Think back to a time where your car got rear-ended. Maybe it was during morning rush hour while you were driving to work. During the collision, you’re thrown into a state of panic and your mind races as you try to regain your bearings.
Is anything hurt? Are you okay? Is the other person in the vehicle that hit you okay?
Once the panic subsides, you start to worry about the damage to your car and if the other person has insurance. Your mind jumps down the path of them not having insurance. Will your insurance cover it? If not, how are you going to pay for the damage?
On top of you needing to pay for the damage, you’re going to be late for work. Which will upset your boss. “I’m going to be fired,” you think to yourself, your mood getting worse and worse as the seconds tick by.
You find out the person who hit you has insurance, but that doesn’t cheer you up much. You get back into your car and speed off to get to the office, going faster than you should because you’ve convinced yourself you’re going to get into trouble.
This is a basic example of the negative automatic thought process many people suffering with addiction face. Negative thought patterns can fuel addiction and co-occurring mental health disorders. That’s where cognitive behavioral therapy (CBT) for addiction comes into play. More and more treatment centers are using this discipline to help those suffering from addiction achieve lasting recovery.
In this article, you’ll discover why CBT is so effective for addiction and dual diagnosis treatment.
What is Cognitive Behavioral Therapy for Addiction?
CBT is an approach that seeks to replace negative thought patterns, emotions and behaviors with new ones that can foster positive change and improvement. Unlike talk therapy, CBT offers a more collaborative way to work through addiction.
During a CBT session, your loved one will work with a cognitive behavioral therapist to uncover the triggers of their negative thought patterns and emotions. Your loved one will then learn how to identify when these negative thought patterns arise, develop ways to cope with these thoughts and emotions, create more positive ways of thinking and much more.
Why is Cognitive Behavioral Therapy Effective?
Now that you know the definition, you might be asking, “why is cognitive behavioral therapy effective?” The answer to that question has two main points:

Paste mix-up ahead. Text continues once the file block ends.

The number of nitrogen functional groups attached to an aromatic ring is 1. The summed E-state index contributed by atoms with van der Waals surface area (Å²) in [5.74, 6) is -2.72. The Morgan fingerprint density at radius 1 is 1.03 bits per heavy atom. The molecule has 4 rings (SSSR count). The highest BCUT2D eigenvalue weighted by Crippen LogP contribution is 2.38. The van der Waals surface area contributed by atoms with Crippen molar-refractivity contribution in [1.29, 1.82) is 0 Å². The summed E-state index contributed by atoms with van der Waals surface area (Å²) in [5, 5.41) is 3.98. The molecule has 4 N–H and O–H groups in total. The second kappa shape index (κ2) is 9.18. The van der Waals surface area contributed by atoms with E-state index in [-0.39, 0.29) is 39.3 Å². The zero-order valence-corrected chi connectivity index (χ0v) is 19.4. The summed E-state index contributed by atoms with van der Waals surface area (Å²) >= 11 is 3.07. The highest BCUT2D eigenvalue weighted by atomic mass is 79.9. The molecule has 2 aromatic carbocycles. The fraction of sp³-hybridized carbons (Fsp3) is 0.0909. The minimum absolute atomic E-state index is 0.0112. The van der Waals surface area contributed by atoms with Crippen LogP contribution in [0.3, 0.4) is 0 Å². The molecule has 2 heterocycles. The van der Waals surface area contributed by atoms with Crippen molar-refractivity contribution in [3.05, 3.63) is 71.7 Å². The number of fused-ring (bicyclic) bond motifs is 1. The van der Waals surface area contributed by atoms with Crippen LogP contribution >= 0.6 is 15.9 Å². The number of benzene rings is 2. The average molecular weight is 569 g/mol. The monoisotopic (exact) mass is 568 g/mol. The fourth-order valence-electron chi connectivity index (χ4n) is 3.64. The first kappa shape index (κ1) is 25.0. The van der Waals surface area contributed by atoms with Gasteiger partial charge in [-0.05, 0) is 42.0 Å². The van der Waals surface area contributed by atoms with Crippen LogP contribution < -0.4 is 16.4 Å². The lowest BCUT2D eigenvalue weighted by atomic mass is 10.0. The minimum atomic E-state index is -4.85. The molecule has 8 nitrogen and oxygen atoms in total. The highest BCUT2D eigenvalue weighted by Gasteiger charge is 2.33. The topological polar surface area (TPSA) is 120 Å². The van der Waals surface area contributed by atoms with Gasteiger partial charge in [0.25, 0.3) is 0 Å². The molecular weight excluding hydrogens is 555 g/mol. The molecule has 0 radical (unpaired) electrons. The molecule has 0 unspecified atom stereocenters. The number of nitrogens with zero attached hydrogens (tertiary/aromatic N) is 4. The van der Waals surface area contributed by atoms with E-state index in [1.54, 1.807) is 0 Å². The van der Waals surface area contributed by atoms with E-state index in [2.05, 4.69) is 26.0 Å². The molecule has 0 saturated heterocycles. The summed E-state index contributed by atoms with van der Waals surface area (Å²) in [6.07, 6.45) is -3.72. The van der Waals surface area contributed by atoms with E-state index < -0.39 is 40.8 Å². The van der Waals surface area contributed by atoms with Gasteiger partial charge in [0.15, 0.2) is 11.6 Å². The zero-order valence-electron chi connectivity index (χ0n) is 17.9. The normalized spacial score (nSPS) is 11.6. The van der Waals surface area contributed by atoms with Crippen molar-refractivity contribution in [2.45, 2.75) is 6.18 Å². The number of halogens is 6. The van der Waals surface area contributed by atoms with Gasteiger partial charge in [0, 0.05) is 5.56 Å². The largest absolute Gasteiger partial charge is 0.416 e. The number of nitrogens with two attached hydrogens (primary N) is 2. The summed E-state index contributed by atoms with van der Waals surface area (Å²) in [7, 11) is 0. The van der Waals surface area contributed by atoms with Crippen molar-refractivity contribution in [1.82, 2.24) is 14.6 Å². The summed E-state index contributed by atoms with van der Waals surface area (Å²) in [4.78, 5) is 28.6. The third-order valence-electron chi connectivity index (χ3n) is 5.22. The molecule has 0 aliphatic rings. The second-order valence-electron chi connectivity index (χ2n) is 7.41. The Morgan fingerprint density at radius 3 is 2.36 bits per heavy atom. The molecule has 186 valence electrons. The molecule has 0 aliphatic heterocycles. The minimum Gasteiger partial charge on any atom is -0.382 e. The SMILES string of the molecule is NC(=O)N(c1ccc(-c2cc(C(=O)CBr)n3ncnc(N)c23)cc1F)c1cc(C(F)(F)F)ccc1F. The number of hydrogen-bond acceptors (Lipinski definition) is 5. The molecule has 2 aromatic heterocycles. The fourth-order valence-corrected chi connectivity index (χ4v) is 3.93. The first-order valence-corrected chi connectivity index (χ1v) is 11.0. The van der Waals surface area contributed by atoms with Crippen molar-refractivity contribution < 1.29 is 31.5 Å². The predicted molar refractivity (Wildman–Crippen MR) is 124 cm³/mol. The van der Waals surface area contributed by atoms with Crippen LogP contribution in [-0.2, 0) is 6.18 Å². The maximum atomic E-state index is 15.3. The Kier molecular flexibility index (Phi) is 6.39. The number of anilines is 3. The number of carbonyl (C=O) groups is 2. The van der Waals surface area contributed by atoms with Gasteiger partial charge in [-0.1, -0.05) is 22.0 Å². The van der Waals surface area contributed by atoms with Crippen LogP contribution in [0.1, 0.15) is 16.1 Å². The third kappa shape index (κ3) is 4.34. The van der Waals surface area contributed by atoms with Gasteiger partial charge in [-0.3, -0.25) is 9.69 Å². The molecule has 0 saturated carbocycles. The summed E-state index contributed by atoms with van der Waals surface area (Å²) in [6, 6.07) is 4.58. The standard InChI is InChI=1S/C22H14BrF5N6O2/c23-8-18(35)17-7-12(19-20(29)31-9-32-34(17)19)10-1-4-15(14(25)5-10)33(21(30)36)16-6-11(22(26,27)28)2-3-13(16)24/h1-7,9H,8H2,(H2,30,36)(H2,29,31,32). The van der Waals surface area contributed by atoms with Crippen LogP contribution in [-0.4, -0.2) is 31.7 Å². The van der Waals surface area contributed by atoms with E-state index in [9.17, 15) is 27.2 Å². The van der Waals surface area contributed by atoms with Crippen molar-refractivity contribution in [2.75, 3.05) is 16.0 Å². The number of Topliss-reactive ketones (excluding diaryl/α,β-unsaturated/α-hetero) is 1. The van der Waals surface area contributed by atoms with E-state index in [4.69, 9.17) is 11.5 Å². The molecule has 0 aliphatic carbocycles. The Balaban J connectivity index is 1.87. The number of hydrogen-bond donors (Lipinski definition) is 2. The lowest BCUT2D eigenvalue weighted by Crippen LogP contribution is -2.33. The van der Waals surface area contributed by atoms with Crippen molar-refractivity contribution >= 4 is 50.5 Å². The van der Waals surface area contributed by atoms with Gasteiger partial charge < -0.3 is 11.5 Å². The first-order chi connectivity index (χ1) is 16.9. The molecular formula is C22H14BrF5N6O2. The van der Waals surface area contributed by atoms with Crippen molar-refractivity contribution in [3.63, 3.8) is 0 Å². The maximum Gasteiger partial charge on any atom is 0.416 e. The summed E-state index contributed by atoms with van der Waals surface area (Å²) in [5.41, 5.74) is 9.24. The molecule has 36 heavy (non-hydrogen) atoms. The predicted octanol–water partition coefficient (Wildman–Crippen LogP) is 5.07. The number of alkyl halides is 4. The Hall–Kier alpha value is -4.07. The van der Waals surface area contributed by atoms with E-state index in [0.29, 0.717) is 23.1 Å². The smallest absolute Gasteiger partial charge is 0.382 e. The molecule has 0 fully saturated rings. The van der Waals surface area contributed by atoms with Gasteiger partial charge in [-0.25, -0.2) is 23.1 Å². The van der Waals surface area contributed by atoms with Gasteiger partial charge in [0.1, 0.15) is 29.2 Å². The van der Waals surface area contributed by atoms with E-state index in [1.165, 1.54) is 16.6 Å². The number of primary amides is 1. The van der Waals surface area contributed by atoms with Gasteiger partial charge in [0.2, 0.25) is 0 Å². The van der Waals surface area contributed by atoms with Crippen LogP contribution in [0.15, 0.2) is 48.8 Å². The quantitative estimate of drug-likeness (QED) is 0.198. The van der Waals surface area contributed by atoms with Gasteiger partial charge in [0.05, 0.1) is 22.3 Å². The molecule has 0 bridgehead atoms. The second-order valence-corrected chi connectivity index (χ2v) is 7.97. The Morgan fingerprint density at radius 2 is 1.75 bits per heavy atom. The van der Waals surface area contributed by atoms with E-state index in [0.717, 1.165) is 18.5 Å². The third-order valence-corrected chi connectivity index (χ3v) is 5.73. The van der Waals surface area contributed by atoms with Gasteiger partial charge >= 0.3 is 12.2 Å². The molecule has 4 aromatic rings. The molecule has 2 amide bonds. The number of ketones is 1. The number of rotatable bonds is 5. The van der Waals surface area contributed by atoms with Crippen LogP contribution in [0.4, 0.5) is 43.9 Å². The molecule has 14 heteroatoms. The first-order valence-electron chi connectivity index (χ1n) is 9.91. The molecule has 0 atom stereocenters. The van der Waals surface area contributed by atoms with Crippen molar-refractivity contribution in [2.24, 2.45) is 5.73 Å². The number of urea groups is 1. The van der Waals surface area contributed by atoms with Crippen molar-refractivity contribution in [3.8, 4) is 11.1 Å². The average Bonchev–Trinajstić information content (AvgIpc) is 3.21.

1. CBT builds trust in the treatment your loved one receives: CBT is a very personal process between the therapist and your loved one. Over time, this open communication and work forges a higher level of trust in your loved one, who may be skeptical of addiction treatment at first. As negative thought patterns are addressed, this trust transforms into progress and confidence in the recovery process.
2. CBT puts an emphasis on long-term success: Ultimately, CBT shows your loved one how to be more aware of their thoughts and emotions and be more self-efficient. In the long run, it leads to a reduction in stress and a healthier way of life. While it takes effort to maintain the skills your loved one will learn in CBT, those new ways of thinking can help transform their life and be a useful tool to prevent relapse.
The Benefits of CBT for Addiction Treatment
CBT is an Effective Dual Diagnosis Treatment
One of the main benefits of CBT in addiction treatment is how effective it is for treating dual-diagnosis conditions. In fact, substance abuse is often accompanied by depression, anxiety and other mental health challenges. Both involve negative thought patterns that fuel destructive behaviors. Cognitive behavioral therapy can actually treat both of these issues at the same time to help your loved one cope with both addiction and mental health triggers.
CBT Offers a Personalized Approach to Treatment
Every person suffering from addiction has a unique set of circumstances that brought them to this point. After all, no two addictions are alike. CBT offers an individualized approach to addiction and dual diagnosis treatment, since its focus is on identifying and addressing your loved one’s unique thought and emotional patterns.
CBT Helps to Build Skills for Your Loved One’s Entire Recovery Journey
Your loved one will be in recovery forever. It’s something they’re going to have to actively work on every day in order to stay sober and maintain a healthy lifestyle. But the good news is, they don’t have to do that alone. Once they’re done with treatment, they can actually take the skills they’ve learned from CBT with them and practice them daily. When they have a tough day or feel like relapsing, they’ll have CBT to fall back on to help them get their thoughts, mood and behaviors back on track.
Break the Cycle of Addiction at Silver Maple Recovery
At Silver Maple Recovery, we know how much negative thoughts, emotions and behaviors can influence addiction and mental health disorders like depression and anxiety. That’s why we leverage a clinical approach to treatment that addresses these negative patterns and replaces them with positive ones to help your loved one discover a positive and healthy mindset.
Our staff of addiction experts has an average of 24 years of local experience. Through cognitive behavioral therapy and other evidence-based treatments, we can help your loved one break the cycle of addiction. There’s hope for lasting recovery. And it starts by contacting our team today.